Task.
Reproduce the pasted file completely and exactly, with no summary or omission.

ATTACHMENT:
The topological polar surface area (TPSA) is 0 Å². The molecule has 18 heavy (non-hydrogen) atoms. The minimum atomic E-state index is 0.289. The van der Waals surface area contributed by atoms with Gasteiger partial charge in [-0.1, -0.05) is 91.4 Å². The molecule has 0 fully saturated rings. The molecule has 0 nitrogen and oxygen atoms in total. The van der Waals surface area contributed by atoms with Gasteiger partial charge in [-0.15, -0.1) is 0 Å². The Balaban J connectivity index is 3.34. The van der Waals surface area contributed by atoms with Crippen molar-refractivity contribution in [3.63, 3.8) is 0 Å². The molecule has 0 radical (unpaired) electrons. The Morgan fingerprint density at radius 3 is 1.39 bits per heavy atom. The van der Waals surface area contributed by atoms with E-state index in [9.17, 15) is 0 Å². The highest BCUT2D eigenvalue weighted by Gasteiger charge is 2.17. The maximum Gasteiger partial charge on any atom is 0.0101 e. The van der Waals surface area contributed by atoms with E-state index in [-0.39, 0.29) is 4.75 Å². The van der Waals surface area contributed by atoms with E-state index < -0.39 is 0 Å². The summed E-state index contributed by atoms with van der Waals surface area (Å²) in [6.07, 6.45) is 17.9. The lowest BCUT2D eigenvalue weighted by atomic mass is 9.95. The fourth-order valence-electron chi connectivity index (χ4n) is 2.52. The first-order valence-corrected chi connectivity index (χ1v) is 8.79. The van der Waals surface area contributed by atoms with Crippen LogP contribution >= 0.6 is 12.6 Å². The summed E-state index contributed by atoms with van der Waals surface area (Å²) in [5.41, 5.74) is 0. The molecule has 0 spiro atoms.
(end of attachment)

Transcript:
The topological polar surface area (TPSA) is 0 Å². The molecule has 18 heavy (non-hydrogen) atoms. The minimum atomic E-state index is 0.289. The van der Waals surface area contributed by atoms with Gasteiger partial charge in [-0.1, -0.05) is 91.4 Å². The molecule has 0 fully saturated rings. The molecule has 0 nitrogen and oxygen atoms in total. The van der Waals surface area contributed by atoms with Gasteiger partial charge in [-0.15, -0.1) is 0 Å². The Balaban J connectivity index is 3.34. The van der Waals surface area contributed by atoms with Crippen molar-refractivity contribution in [3.63, 3.8) is 0 Å². The molecule has 0 radical (unpaired) electrons. The Morgan fingerprint density at radius 3 is 1.39 bits per heavy atom. The van der Waals surface area contributed by atoms with E-state index in [9.17, 15) is 0 Å². The highest BCUT2D eigenvalue weighted by Gasteiger charge is 2.17. The maximum Gasteiger partial charge on any atom is 0.0101 e. The van der Waals surface area contributed by atoms with E-state index in [-0.39, 0.29) is 4.75 Å². The van der Waals surface area contributed by atoms with E-state index < -0.39 is 0 Å². The summed E-state index contributed by atoms with van der Waals surface area (Å²) in [6.07, 6.45) is 17.9. The lowest BCUT2D eigenvalue weighted by atomic mass is 9.95. The fourth-order valence-electron chi connectivity index (χ4n) is 2.52. The first-order valence-corrected chi connectivity index (χ1v) is 8.79. The van der Waals surface area contributed by atoms with Crippen LogP contribution >= 0.6 is 12.6 Å². The summed E-state index contributed by atoms with van der Waals surface area (Å²) in [5.41, 5.74) is 0. The molecule has 0 spiro atoms.